HARARE – Zimbabwe’s Mines Minister, Winston Chitando said on Tuesday the country’s robustly growing small scale mining sector will benefit from a Memorandum of Association (MoU) signed with Rwanda this week.
“We would like to cooperate and enhance the production of minerals in the two countries and our colleagues in Rwanda have very interesting experiences in the development of the small-scale mining sector, Chitando said after signing the MoU.
“We would like to share those experiences. In terms of the spirit of this MoU, we would like to see how the two countries can cooperate specifically in terms of sharing training facilities in the mining space. Secondly, we would like the two ministries, the Ministry of Mines and Mining Development in Zimbabwe and our sister ministry in Rwanda, to share expertise to capacitate the respective ministries and other institutions in the mining space to develop the potential which exist in the two countries,” he told delegates at the ceremony.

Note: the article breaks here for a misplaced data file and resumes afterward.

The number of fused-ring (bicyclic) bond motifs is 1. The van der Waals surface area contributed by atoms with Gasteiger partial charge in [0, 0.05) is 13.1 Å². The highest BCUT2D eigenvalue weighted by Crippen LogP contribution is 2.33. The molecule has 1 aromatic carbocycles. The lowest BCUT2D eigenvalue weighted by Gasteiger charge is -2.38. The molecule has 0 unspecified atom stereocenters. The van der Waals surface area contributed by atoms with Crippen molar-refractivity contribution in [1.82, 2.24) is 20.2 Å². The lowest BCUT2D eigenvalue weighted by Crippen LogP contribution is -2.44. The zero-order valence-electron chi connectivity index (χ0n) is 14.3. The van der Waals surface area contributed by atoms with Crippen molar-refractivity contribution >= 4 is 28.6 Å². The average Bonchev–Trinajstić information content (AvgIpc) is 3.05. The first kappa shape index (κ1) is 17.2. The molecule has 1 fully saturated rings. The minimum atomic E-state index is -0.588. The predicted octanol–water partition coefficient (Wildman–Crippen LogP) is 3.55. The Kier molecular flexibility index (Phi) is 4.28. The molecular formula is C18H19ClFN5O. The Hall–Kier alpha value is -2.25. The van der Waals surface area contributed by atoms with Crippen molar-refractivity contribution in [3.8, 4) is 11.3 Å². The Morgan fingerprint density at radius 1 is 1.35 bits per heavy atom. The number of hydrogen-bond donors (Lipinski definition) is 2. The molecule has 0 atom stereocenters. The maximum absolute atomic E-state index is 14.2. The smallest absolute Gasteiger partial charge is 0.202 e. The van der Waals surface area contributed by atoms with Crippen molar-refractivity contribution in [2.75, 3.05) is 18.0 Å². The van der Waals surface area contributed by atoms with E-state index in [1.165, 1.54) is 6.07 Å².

Zimbabwe, which has placed the mining sector at the heart of its ongoing recovery programmes, has been receiving significant revenue from small scale mining sector, especially in gold, where small scale miners bring in over half of the annual output.
Overall, the mining industry generates about $3 billion to the economy and employs about 30 000 workers in formal mines.
A further 500 000 are employed in the small-scale informal mining sector, according to statistics from the Zimbabwe Miners Federation.
However, Zimbabwe’s small-scale miners have been blamed for fuelling environmental degradation in the past few years, through the use of toxic chemicals during the mining processes.
The southern African country is likely to benefit from Rwanda’s experience in the small-scale mining subsector.
Poor environmental protection practices dents the industry’s efforts to access funding in a global financial system that has been increasingly demanding that borrowers show efforts towards mitigating climate change.